Today’s modern ammunition will make the G42 rock, so nobody should worry about those tales of anemic .380 ACP performances. Modern propellants and bullet designs makes this cartridge a rather formidable little number at gunfighting range, and nobody should discount it for defensive purposes. The cartridge is one of those old-timers that simply won’t die, and it goes through cyclic resurgences when a new generation of shooters seems to rediscover it for its close-up defensive potential. Such is the potential this G42 proposes to create.

Winchester’s 85-grain Silver Tip averaged 911.6 fps out of the muzzle, while the 95-grain American Eagle FMJ crossed the screens averaging 870.2 fps. The Remington UMC 95-grain range ammo averaged 848.7 fps and the Black Hills 90-grain JHP clocked a rather surprising 833.7 fps, which seemed a bit slow. I corresponded with Black Hills’ Jeff Hoffman about this and it surprised him, too, since not long ago I’d used the same ammunition in a different .380-caliber pistol without so much as a hiccup. I’m going to chalk it up as one of those little unexplainable mysteries and keep shooting the same ammo.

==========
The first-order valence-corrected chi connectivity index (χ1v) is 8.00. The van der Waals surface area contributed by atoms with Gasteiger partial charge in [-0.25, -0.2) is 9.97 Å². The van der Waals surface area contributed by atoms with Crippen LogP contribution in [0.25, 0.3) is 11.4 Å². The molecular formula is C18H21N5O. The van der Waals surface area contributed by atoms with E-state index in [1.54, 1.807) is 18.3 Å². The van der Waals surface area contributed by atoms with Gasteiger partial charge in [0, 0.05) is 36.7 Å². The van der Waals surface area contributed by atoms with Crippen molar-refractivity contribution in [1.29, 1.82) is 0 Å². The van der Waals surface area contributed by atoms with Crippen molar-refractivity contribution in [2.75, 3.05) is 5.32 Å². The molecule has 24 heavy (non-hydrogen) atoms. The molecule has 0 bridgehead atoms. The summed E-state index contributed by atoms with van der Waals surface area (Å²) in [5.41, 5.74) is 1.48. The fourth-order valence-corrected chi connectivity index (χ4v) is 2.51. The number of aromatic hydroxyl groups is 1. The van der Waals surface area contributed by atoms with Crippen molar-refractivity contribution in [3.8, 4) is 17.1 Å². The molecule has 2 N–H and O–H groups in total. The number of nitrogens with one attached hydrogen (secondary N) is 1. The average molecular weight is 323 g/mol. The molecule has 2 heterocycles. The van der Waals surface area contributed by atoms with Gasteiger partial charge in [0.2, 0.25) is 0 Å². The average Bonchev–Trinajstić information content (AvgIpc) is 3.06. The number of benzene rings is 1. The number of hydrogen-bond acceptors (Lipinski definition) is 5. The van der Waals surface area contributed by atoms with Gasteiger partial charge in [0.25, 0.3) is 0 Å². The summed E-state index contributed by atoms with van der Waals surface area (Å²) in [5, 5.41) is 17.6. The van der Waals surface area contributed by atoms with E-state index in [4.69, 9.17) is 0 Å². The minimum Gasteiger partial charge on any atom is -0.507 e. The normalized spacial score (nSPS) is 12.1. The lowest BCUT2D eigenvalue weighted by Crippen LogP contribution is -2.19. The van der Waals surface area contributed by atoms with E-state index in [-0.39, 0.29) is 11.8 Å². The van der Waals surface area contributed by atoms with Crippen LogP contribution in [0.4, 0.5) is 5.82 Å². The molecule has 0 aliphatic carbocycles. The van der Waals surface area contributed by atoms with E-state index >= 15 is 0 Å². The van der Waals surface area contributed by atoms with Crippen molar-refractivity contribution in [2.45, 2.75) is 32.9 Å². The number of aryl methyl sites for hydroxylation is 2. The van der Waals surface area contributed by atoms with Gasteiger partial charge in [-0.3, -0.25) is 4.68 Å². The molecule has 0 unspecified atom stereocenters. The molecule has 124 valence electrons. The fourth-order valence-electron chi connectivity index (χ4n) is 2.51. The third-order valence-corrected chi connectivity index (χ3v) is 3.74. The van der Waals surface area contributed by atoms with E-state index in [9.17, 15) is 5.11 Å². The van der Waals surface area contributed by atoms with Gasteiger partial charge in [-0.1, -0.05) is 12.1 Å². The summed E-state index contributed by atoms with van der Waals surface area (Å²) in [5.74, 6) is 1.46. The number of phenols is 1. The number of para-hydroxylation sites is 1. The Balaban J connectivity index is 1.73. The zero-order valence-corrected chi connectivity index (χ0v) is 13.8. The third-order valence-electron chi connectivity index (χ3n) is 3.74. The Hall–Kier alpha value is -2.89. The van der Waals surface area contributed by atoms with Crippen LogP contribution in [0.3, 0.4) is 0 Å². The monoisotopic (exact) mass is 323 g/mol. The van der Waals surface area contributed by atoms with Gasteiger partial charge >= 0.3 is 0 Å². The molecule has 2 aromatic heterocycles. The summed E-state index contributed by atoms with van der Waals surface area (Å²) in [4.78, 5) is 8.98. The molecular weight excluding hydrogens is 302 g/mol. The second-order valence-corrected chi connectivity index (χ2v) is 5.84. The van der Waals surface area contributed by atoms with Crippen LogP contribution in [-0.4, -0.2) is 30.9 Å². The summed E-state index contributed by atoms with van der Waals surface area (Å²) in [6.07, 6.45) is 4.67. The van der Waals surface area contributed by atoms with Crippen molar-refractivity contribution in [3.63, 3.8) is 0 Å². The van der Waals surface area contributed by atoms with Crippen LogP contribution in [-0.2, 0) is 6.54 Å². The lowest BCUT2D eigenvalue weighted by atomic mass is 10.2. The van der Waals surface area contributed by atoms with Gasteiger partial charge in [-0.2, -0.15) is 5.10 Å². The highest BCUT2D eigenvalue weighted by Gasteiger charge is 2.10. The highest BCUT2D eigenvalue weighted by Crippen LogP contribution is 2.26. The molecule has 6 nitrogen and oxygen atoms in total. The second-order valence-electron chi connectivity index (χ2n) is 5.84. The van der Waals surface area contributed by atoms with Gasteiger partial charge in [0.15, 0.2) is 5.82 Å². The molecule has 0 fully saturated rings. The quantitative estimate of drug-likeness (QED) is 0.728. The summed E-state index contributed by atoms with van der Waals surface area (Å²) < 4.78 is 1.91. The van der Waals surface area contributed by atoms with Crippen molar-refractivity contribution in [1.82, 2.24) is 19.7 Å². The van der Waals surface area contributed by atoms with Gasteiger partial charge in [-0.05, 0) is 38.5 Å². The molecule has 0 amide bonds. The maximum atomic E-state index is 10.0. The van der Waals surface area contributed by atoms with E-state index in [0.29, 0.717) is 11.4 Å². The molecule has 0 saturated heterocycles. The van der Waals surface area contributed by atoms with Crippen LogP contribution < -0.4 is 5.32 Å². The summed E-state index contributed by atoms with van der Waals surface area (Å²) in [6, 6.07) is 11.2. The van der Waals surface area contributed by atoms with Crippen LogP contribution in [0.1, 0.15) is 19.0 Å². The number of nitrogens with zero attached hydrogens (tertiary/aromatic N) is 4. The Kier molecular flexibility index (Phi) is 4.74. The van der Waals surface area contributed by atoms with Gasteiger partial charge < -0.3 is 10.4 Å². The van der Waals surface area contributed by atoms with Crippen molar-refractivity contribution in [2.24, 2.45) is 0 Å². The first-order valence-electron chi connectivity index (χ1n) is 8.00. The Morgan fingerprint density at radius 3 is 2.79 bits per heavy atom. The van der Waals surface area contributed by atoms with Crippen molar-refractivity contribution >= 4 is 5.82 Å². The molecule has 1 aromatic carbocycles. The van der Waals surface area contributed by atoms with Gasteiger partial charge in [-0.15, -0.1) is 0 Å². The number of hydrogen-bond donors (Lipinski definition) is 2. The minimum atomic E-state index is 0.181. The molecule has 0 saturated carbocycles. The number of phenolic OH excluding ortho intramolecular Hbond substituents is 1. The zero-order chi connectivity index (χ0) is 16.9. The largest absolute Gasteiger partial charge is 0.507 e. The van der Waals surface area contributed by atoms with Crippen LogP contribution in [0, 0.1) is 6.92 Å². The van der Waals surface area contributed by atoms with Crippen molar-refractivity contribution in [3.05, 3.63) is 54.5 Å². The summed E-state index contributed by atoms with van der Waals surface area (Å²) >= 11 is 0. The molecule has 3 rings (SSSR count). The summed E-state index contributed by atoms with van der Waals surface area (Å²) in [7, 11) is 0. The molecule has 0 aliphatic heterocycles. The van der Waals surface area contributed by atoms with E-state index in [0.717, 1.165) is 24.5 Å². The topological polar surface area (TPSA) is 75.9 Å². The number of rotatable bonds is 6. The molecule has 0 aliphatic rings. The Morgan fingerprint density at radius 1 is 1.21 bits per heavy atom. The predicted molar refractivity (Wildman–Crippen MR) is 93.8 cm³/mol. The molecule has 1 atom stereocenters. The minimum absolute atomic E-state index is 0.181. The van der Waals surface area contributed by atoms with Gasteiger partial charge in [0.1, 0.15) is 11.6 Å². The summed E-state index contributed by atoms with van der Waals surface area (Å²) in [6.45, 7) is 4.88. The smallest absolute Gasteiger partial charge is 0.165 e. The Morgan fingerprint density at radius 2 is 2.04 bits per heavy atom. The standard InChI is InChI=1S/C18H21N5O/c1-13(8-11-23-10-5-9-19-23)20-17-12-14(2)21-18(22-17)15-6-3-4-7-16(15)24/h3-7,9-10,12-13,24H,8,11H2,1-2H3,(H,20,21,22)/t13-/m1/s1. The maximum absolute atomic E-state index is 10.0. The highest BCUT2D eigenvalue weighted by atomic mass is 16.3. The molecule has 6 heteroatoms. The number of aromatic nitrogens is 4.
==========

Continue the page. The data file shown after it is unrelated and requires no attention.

The G42 tears down likeother Glocks and goes back together the same way. I had no trouble breaking it into its components for a quick cleaning.

Maintains Accuracy

The single stack magazine is the foundation of the gun’s slim profile. Author photo
The single stack magazine is the foundation of the gun’s slim profile. Author photo

Glock designers gave the G42 a 3.25-inch barrel, which is pretty average for small pistols of this caliber. With a sight radius of 4.92 inches, the G42 maintains accuracy rather consistently, which is all anyone could ask for from a purely defensive handgun. This is not designed for precision target work, though I’ll gamble that someone who spends time with this gun on the range and finds the perfect load would likely be able to pot a rabbit or two in an emergency.